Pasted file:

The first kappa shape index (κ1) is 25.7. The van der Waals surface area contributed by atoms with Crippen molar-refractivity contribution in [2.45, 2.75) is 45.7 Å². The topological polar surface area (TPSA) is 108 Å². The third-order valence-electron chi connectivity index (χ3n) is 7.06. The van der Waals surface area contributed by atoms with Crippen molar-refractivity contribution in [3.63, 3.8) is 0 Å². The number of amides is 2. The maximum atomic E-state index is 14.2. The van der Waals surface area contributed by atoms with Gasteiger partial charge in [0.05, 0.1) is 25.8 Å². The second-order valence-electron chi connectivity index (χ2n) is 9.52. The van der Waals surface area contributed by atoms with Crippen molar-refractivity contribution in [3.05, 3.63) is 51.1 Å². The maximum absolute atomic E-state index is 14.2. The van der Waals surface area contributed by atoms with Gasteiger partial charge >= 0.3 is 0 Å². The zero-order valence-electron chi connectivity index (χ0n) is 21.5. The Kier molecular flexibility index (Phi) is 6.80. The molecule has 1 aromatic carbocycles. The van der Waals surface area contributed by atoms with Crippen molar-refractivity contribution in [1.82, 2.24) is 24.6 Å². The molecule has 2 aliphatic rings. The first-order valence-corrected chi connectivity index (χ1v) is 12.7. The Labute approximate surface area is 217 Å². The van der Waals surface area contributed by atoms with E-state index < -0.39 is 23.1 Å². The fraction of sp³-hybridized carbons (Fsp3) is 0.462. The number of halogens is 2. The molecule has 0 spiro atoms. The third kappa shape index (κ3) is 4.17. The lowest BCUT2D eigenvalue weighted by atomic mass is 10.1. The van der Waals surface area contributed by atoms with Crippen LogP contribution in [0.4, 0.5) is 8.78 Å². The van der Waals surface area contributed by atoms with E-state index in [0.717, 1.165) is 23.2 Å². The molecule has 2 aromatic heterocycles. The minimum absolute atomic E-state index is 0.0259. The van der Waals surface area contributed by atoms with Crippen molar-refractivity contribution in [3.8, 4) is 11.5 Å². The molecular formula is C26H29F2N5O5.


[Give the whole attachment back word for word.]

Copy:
The first kappa shape index (κ1) is 25.7. The van der Waals surface area contributed by atoms with Crippen molar-refractivity contribution in [2.45, 2.75) is 45.7 Å². The topological polar surface area (TPSA) is 108 Å². The third-order valence-electron chi connectivity index (χ3n) is 7.06. The van der Waals surface area contributed by atoms with Crippen molar-refractivity contribution in [3.63, 3.8) is 0 Å². The number of amides is 2. The maximum atomic E-state index is 14.2. The van der Waals surface area contributed by atoms with Gasteiger partial charge in [0.05, 0.1) is 25.8 Å². The second-order valence-electron chi connectivity index (χ2n) is 9.52. The van der Waals surface area contributed by atoms with Crippen molar-refractivity contribution in [3.05, 3.63) is 51.1 Å². The maximum absolute atomic E-state index is 14.2. The van der Waals surface area contributed by atoms with Gasteiger partial charge >= 0.3 is 0 Å². The zero-order valence-electron chi connectivity index (χ0n) is 21.5. The Kier molecular flexibility index (Phi) is 6.80. The molecule has 1 aromatic carbocycles. The van der Waals surface area contributed by atoms with Crippen molar-refractivity contribution in [1.82, 2.24) is 24.6 Å². The molecule has 2 aliphatic rings. The first-order valence-corrected chi connectivity index (χ1v) is 12.7. The Labute approximate surface area is 217 Å². The van der Waals surface area contributed by atoms with E-state index < -0.39 is 23.1 Å². The fraction of sp³-hybridized carbons (Fsp3) is 0.462. The number of halogens is 2. The molecule has 0 spiro atoms. The third kappa shape index (κ3) is 4.17. The lowest BCUT2D eigenvalue weighted by atomic mass is 10.1. The van der Waals surface area contributed by atoms with Crippen LogP contribution in [0.4, 0.5) is 8.78 Å². The van der Waals surface area contributed by atoms with E-state index in [0.717, 1.165) is 23.2 Å². The molecule has 2 aromatic heterocycles. The minimum absolute atomic E-state index is 0.0259. The van der Waals surface area contributed by atoms with Crippen molar-refractivity contribution in [3.8, 4) is 11.5 Å². The molecular formula is C26H29F2N5O5.